- Medicine Ball Russian Twists - Sit in a “I just did a sit up” type position with a medicine ball in your hands over your stomach and your feet either toes barely on the ground or feet just lifted. Twist side to side touching the ball on the ground next to you. I can do this, not well, but I can do this.
- Dumb Bell Half Twist Get Up - Lay down as to do a sit up. Put the dumb bell in one hand, raise that arm in the air. Put the other arm out at a right angle to your side (straight out). Do a sit up with the dumb bell arm always up, and twist towards the stretched out arm. (Similar to this picture, but she isn’t twisting. The difference would be that she would have her left arm raised, as we see here, her right arm out to the side, and be twisting to the right and down). I didn’t even think I could DO a situp, let alone without someone holding my feet. Turns out I can.
- Reverse Crunch - Lay down like you are going to do a crunch, but put your feet in the air. You are working to bring your knees to your nose. I cry.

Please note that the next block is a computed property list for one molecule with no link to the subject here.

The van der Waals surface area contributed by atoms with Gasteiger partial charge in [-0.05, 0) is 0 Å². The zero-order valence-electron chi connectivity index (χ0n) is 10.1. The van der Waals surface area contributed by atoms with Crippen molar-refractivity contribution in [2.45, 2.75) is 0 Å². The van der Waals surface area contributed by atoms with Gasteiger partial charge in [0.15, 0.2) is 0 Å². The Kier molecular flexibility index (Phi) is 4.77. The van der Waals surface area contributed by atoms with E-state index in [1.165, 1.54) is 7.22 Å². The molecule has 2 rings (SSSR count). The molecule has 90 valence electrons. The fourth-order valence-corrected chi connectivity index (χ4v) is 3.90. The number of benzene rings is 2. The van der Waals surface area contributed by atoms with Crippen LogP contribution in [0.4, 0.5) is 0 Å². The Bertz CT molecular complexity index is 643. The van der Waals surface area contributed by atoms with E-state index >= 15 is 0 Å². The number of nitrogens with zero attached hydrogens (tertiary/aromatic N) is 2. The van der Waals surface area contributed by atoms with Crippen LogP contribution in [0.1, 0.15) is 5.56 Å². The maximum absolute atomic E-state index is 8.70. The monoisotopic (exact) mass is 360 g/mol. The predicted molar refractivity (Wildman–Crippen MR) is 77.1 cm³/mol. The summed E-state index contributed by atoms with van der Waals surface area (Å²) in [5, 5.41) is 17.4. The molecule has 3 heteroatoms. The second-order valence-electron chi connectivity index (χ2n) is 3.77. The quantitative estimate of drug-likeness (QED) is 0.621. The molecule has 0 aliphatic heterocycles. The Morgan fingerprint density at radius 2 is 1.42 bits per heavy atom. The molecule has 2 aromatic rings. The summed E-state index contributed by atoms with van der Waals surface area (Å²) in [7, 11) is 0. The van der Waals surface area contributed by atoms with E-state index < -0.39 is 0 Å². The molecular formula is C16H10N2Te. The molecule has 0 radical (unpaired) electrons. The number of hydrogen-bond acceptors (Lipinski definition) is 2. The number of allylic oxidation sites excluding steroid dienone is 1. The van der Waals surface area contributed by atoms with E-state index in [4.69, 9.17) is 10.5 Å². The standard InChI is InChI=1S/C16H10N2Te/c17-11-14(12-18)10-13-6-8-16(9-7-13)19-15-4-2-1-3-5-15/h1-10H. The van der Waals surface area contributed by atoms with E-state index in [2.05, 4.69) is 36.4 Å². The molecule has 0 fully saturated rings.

- 6 Inch Holds - Lay flat on your back and keep your legs straight out in front of you. Lift them 6 inches off the ground and hold them there until you can’t. The end. I can manage.
- Cross Kick crunches - Lay flat on your back, raise up in a crunch and touch your right hand to your left foot. I suckish.
- Stability Ball Transfers - Lay flat on your back. Hold a stability ball between your hands. Lift your hands straight up and your feet straight up. Put the ball between your feet and lay back down flat. The ball will now be on the ground between your feet. Raise back up and put the ball between your hands. Transfer back and forth. I suckish.
- Stability Ball Cobra - Put your feet against the wall for support, lay belly down on the ball with the ball about at your pelvis bone (you want to feel like you are about to roll off the ball forward). Place your hands behind your head and do reverse sit ups.